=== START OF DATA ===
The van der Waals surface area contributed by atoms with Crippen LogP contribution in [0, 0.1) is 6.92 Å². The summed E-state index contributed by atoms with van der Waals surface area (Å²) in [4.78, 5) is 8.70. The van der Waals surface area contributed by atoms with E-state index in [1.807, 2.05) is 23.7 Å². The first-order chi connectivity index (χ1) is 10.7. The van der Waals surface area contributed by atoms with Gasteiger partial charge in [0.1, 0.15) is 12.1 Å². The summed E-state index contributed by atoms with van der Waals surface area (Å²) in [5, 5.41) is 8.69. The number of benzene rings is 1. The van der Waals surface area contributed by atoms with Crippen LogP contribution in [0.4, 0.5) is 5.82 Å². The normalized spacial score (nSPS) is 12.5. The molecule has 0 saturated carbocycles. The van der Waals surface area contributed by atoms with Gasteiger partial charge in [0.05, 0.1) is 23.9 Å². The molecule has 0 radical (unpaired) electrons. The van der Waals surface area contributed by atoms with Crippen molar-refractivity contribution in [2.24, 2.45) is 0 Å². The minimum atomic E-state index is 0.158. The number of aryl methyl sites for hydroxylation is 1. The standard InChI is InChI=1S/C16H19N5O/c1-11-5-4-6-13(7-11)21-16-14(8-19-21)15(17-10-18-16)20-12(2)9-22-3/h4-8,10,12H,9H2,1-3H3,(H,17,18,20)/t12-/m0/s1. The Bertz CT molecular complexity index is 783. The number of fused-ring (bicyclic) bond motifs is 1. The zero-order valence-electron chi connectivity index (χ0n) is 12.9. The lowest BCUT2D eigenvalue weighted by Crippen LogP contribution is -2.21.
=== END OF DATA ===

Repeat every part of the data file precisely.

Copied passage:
The van der Waals surface area contributed by atoms with Crippen LogP contribution in [0, 0.1) is 6.92 Å². The summed E-state index contributed by atoms with van der Waals surface area (Å²) in [4.78, 5) is 8.70. The van der Waals surface area contributed by atoms with E-state index in [1.807, 2.05) is 23.7 Å². The first-order chi connectivity index (χ1) is 10.7. The van der Waals surface area contributed by atoms with Gasteiger partial charge in [0.1, 0.15) is 12.1 Å². The summed E-state index contributed by atoms with van der Waals surface area (Å²) in [5, 5.41) is 8.69. The number of benzene rings is 1. The van der Waals surface area contributed by atoms with Crippen LogP contribution in [0.4, 0.5) is 5.82 Å². The normalized spacial score (nSPS) is 12.5. The molecule has 0 saturated carbocycles. The van der Waals surface area contributed by atoms with Gasteiger partial charge in [0.05, 0.1) is 23.9 Å². The molecule has 0 radical (unpaired) electrons. The van der Waals surface area contributed by atoms with Crippen molar-refractivity contribution in [2.24, 2.45) is 0 Å². The minimum atomic E-state index is 0.158. The number of aryl methyl sites for hydroxylation is 1. The standard InChI is InChI=1S/C16H19N5O/c1-11-5-4-6-13(7-11)21-16-14(8-19-21)15(17-10-18-16)20-12(2)9-22-3/h4-8,10,12H,9H2,1-3H3,(H,17,18,20)/t12-/m0/s1. The Bertz CT molecular complexity index is 783. The number of fused-ring (bicyclic) bond motifs is 1. The zero-order valence-electron chi connectivity index (χ0n) is 12.9. The lowest BCUT2D eigenvalue weighted by Crippen LogP contribution is -2.21.